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Horowitz: Scalia’s Death Ripples Through Presidential Race

Tuesday, February 16, 2016

 

The impact of Justice Antonin Scalia’s untimely death this past Saturday on the Presidential race began to play out, before his body was even cold. In Saturday night’s debate in South Carolina, the issues of whether or not the Republican Senate should even consider a nominee put forward by President Obama, let alone confirm one, and which candidate for the Republican nomination would be best to ensure the appointment of an appropriately conservative successor were front and center. This is something I suspect that Scalia, with his outsized intellect, appetite for political combat and healthy ego, would have appreciated.
 
While all the candidates predictably said that they would nominate someone in the Scalia-mold,  Senator Ted Cruz seized the opportunity to assert that Donald Trump, given his past support for liberal positions and politicians, could not be counted on to appoint Conservatives to the US Supreme Court. “The next President is going to appoint one, two, three, four Supreme Court Justices. If Donald Trump is President, he will appoint liberals,” said Cruz.
 
Cruz’s claim is certainly arguable but anything that raises the salience of a candidate’s  consistent adherence to conservative principles will likely benefit Cruz who has made that a central selling point of his candidacy—and hurt Trump who has changed his positions over the years on a number of issues that are important to Conservatives.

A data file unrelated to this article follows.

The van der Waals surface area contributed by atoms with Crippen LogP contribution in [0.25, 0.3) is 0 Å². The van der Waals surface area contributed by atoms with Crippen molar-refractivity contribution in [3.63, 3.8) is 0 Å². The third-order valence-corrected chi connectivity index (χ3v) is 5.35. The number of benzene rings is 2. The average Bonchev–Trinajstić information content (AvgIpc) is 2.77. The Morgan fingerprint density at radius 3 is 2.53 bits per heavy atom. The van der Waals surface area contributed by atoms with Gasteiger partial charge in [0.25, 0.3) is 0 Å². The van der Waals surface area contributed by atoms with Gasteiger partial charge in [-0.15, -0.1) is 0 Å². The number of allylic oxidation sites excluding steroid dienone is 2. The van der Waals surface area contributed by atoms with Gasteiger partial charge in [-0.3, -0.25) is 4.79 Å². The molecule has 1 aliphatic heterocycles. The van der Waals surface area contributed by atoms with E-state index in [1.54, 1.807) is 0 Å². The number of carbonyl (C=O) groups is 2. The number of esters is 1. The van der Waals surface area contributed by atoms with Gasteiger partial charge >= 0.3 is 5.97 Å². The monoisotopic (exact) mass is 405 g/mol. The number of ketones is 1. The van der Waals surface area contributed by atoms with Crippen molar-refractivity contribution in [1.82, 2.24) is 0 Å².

In the Democratic contest, the issue is unlikely to offer the same kind of contrasts between the candidates. Voters are not likely to see a meaningful difference between the kinds of Justices that Clinton or Sanders would appoint. This weekend, both candidates sounded similar notes on the need for a timely vote in the Senate on President Obama’s prospective appointment in order to fill the vacancy.
 
At the margins, however, Scalia’s death may boost Hillary Clinton’s argument about the importance of Democratic primary voters choosing the candidate with the best chance of winning in November. So far, according to exit polls, primary voters, saying electability is the most important candidate attribute, have favored Clinton over Sanders.
 
The fact that Scalia’s death leaves the US Supreme Court evenly divided with 4 conservative Justices, who were appointed by Republican Presidents and 4 liberal Justices, who were appointed by Democratic Presidents, raises the substantive and political stakes of the next appointment. This will give the issue lasting impact—both in the nomination contests and the general election race—impact I am sure that Justice Scalia wherever he has gone will be smiling about.
 

Rob Horowitz is a strategic and communications consultant who provides general consulting, public relations, direct mail services and polling for national and state issue organizations, various non-profits and elected officials and candidates.

 

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